Radio streaming takes a clever new turn

Streaming music company Rdio has launched it’s latest redesign.

The company will now use intelligence gathered from it’s users to select radio stations to play including music preference and past listening habits.

Rdio also launched a free version of its service in 20 countries in an effort to reach a wider audience and outgun rivals Spotify and Deezer.

Chris Becherer, senior vice president of the product, told The Guardian:

“One of the primary goals here is to be more mass-market. A lot of our users are very fanatical and passionate: they love Rdio, love the design and the UI [user interface]. But we need to go wider with our reach, and free is a way to do that.”

Despite the launch of its free service, Rdio will offer users the chance to subscribe to access “on-demand” services to it’s massive catalogue of songs, thought to be up to 30 million.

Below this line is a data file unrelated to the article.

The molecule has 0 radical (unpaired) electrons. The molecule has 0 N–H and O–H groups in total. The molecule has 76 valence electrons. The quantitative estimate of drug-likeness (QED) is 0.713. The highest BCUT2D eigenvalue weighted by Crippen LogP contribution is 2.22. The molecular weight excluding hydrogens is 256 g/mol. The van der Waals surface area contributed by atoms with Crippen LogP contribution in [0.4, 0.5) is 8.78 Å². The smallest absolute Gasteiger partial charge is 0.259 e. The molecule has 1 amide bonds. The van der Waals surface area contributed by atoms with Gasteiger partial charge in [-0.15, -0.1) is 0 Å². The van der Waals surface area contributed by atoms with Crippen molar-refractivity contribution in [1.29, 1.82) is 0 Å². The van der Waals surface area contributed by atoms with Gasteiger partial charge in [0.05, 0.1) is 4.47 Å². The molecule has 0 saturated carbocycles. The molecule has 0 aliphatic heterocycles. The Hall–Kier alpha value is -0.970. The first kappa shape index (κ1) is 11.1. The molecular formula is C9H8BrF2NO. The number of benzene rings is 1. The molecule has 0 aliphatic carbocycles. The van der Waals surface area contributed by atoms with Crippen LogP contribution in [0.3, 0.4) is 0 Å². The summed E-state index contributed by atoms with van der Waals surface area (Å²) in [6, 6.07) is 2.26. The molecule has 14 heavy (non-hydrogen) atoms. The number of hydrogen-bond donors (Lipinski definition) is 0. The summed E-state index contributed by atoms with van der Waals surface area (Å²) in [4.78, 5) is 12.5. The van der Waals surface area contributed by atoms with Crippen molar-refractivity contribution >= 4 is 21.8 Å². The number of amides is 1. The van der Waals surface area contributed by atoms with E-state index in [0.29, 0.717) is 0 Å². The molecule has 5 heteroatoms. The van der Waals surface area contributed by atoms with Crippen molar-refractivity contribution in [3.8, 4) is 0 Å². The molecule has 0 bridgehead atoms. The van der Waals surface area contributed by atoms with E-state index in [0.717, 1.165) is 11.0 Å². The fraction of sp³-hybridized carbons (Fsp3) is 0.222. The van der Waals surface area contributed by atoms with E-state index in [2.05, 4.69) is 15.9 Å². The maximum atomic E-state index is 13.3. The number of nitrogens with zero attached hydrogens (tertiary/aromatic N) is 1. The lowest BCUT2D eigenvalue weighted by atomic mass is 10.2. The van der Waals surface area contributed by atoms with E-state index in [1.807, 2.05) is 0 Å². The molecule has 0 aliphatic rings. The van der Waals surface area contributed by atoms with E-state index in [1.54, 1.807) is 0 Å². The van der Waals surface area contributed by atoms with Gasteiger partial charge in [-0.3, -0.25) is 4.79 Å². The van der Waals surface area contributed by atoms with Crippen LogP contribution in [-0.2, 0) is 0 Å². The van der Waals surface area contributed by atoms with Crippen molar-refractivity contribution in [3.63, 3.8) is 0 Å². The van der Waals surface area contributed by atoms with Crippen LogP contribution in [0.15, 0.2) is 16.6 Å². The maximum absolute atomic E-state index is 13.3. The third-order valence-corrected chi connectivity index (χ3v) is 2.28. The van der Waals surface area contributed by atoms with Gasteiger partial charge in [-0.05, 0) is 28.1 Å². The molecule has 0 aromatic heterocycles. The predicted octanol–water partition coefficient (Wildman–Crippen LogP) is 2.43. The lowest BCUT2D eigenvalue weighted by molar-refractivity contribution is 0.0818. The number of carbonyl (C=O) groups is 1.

Becherer said:

“The theme of this update is stations first. We’ve had these stations since last year, but we’re moving them to the forefront of the Rdio experience for the first time now.”

The biggest selling point for the radio industry is that the new service allows users to access both radio stations and songs more cohesively, without having to flick between two services. He told The Guardian:

“We really don’t see the customer experience as being separate. At different points in your listening, you’re going to have an appetite for one or the other. Some times, you just want to ‘turn on the radio’, and other times you want to listen to your favourite band’s new album from start to finish. These are two sides of the same coin, and we don’t think any service out there is doing a good job of pairing those lean-back and lean-forward experiences.”

Rdio is funding its free service through advertising.

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